A new study has found that babies born by C-section have 26 percent higher risk of becoming overweight or obese as an adult when compared to those born by vaginal delivery.
Some previous studies have suggested that the odds of other adverse long-term outcomes, such asthma and type-1 diabetes in childhood, are also higher in babies born by caesarean.
The new study by researchers at Imperial College London included data from 10 countries, and found that the average BMI of adults born by caesarean section is around half a unit more than those born by vaginal delivery.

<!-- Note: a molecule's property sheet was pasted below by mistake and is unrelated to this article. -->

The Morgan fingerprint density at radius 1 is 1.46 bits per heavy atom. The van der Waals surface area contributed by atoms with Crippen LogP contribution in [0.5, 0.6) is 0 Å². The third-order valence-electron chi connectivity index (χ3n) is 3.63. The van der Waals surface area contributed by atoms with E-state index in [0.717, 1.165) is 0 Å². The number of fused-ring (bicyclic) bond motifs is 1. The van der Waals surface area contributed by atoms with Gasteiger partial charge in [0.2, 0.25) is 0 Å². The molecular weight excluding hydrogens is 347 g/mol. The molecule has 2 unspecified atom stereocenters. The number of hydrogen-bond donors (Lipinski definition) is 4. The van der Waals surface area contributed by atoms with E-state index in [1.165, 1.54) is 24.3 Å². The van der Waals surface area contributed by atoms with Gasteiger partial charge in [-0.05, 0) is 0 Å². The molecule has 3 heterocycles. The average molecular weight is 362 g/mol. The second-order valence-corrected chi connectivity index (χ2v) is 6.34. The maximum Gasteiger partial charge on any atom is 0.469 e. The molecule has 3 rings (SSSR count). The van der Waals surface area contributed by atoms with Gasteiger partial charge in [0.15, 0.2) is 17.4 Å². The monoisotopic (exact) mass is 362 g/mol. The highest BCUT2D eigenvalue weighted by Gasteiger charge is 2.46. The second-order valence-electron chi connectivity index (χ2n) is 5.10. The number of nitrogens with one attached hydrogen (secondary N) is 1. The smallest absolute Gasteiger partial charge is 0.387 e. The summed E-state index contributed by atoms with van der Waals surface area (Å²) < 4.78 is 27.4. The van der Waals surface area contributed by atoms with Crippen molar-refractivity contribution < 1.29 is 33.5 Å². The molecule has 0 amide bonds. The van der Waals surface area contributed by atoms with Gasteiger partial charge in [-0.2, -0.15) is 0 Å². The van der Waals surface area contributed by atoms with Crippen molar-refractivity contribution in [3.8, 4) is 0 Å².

It is the largest to show a link between caesarean delivery and BMI in adulthood.
The authors say they cannot be certain that caesarean delivery causes higher body weight, as the association may be explained by other factors that weren't recorded in the data they analysed.
The study was published in the journal PLOS ONE.